2)  I realized that my annoying double vision has less to do with the quality of the current pair of glasses, but caused by cataracts.  The cataract in one eye took me from -13 to -18 in my right eye in the matter of months. Hopefully there will be surgery between Riley's college graduation and blueberry picking season.

This may have also been messing with my perception of color and my opinion that none of my camera choices take good quilt block pictures.  Hand sewing has been a very tough task due to fuzzy and double vision.

3)  A wet, windy winter has meant a lot of removal of downed limbs and trees.  I'm also coming to the realization that a lot of the maintenance of this sibling-shared legacy property is going to fall to me and my husband, who still works, me.  

4)  Learning to deal with Father-in-law's continuing to decline from Parkinson's in the Philadelphia area.

5)  Coping with changes around doses and kinds of "crazy drugs" - still trying to find the right cocktail for me.  Some dull my creativity, which is unacceptable and frustrating.  What a roller coaster!

I know you all have a similar list, bless you, so let's get down to business with Queen Mary!

This is a little 5 x 8.5 inch booklet I ordered from England after seeing the above picture on the Internet.  The small, pamphlet-like  pages were published in 1984 by Traquair House, which is where the "slip" stitcheries were found and some are displayed.

The best picture, and only one in color, is the cover.  Oh, how I wish more pictures could have been taken, especially close ups!  I have ordered a few really old, falling-apart books on Amazon that have a few of the same pictures, mostly black and white, and a little more of the history.

Margaret Swain, the author of the booklet (now deceased), saw several pieces when touring the historic great house, Traquair, in Scotland.  She loved embroidery and stitchery.  There was interest in these linens as stitchery patterns.  In fact, several slips were charted for needlepoint in the 1970's.  

They may still be for sale through the Traquair House.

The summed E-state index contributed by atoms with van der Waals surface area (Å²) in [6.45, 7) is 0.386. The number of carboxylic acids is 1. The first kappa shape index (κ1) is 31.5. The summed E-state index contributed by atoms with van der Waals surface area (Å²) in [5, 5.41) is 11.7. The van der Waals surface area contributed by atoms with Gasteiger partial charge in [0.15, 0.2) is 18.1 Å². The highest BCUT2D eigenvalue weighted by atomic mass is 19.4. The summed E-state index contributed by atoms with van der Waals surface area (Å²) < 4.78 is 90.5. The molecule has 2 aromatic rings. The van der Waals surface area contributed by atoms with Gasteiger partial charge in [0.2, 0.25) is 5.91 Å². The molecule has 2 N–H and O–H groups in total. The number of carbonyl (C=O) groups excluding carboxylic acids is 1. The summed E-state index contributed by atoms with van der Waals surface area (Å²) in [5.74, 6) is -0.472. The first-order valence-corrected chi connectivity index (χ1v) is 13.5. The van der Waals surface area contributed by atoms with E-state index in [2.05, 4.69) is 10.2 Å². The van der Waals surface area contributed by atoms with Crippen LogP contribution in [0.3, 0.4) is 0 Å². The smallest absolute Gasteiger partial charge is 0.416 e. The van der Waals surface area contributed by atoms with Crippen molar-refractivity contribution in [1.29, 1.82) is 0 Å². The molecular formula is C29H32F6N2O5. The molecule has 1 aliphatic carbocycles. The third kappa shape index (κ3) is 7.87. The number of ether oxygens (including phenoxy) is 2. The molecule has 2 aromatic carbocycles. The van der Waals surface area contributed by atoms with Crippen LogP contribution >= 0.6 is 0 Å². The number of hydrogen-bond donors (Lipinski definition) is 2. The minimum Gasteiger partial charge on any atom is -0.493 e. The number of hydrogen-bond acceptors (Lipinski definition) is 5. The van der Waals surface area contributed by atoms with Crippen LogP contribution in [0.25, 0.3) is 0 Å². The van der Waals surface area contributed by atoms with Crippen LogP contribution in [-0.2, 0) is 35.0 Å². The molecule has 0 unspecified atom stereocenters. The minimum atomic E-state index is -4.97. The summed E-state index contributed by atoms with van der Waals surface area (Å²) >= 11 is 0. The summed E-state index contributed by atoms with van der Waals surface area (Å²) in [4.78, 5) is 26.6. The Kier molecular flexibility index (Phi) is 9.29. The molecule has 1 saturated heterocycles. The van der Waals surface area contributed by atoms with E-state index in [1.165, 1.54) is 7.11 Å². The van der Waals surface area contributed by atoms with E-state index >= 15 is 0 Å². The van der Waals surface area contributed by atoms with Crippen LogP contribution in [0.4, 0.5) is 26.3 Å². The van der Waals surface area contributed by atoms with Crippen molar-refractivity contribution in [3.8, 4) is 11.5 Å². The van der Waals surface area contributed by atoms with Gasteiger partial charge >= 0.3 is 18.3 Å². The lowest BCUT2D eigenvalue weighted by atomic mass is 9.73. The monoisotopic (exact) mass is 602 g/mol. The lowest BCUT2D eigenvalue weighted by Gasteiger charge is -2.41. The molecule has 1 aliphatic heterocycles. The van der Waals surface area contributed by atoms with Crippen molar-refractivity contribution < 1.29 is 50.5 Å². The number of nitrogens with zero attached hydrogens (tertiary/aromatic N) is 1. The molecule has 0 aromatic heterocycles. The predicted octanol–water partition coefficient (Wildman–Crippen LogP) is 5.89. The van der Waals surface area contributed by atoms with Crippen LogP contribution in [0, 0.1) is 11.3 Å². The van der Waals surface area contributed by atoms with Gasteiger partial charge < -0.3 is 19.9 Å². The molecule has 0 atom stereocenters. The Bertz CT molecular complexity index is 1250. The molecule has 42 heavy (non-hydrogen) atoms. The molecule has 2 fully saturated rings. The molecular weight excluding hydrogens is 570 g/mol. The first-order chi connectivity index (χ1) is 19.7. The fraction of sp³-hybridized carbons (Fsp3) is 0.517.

Image result for traquair house embroideries

Reproduction of a Traquair House (Scotland) tapestry by Phillipa Turnbull

Here is an antique slip, trimmed, the edges turned under, ready for stitching on a large bedding or apparel piece.

Embroidered Slip (England), 17th century | Objects | Collection of Cooper Hewitt, Smithsonian Design Museum

The color on this piece is pretty good...probably put away, out of the light, in the early 1600's until it was needed.

I have used an arrow to point out my first block attempt below.  I posted that block last time.  I wasn't sure what kind of fruit the block was meant to be (as they look reddish-orange), but I made mine purple plums.

I chose to make some of my plums with 2 fabrics, hoping to represent some perspective...not sure if I succeeded.

And now, BLOCK 2 - Orange Cosmos

The rows on top and bottom are cut off, so I had to do some guessing to do on this one...

As they are stitched, I have been placing them on the design wall in no particular final setting.  I will trim the blocks so that there is a small strip of blank space between them.  They will not be touching and on top of each other, as in the original utility sampler.

Some of my blocks will have reverse-appliqued leaves, like below.  They can be worked with the centers appliqued "on top," or even as a solid leaf if wished.

I tried to make leaves or stems that were in the background darker than the foreground, again for shadowing and perspective. 

Mary Queen of Scots, did stitch this kind of flower/fruit slip in later years, but mostly as a young lady.  As an older royal, she had a small team of ladies who made the more utilitarian items while she and her smaller circle worked on medallion wall hangings (I will show some of this work soon).

She was quite the clothing and fashion maven.  Most of the info on her that I have found has been inventories of her gowns, clothing, and bed linens. 

She had a smaller, close group of ladies, including Lady Bess of Chadwick.  They traveled with their lady to and from houses and castles while Mary was under house arrest by her cousin Catherine, Queen of England.  

There could only be one Queen, and Scotland was to be ruled by England and the English cousin rather than Mary, who also had claim to the English thrown.

On to the next block!

In stitches, 
Teresa   :o)

Wednesday, December 12, 2018

My new project..."QUEEN MARY'S GARDEN" © 2019 - BLOCK 1

Image result

Mary, Queen of Scots was born in Scotland on December 8, 1542.  Her parents were King James V of Scotland and the King's second wife (from France), Marie of Guise.  She is pictured above at age seven.

Of all six of his children, Mary was the only child to outlive him who was legitimate of birth.

At the age of six-days-old, Mary's father, the King, died.  As he had been on his death bed at the time of her birth, he never even saw his new daughter.  Nevertheless, at six days of age, Mary became the Queen of Scotland and the newest ruler from the House of Stuart.  A Reagent would rule in her place until she was older.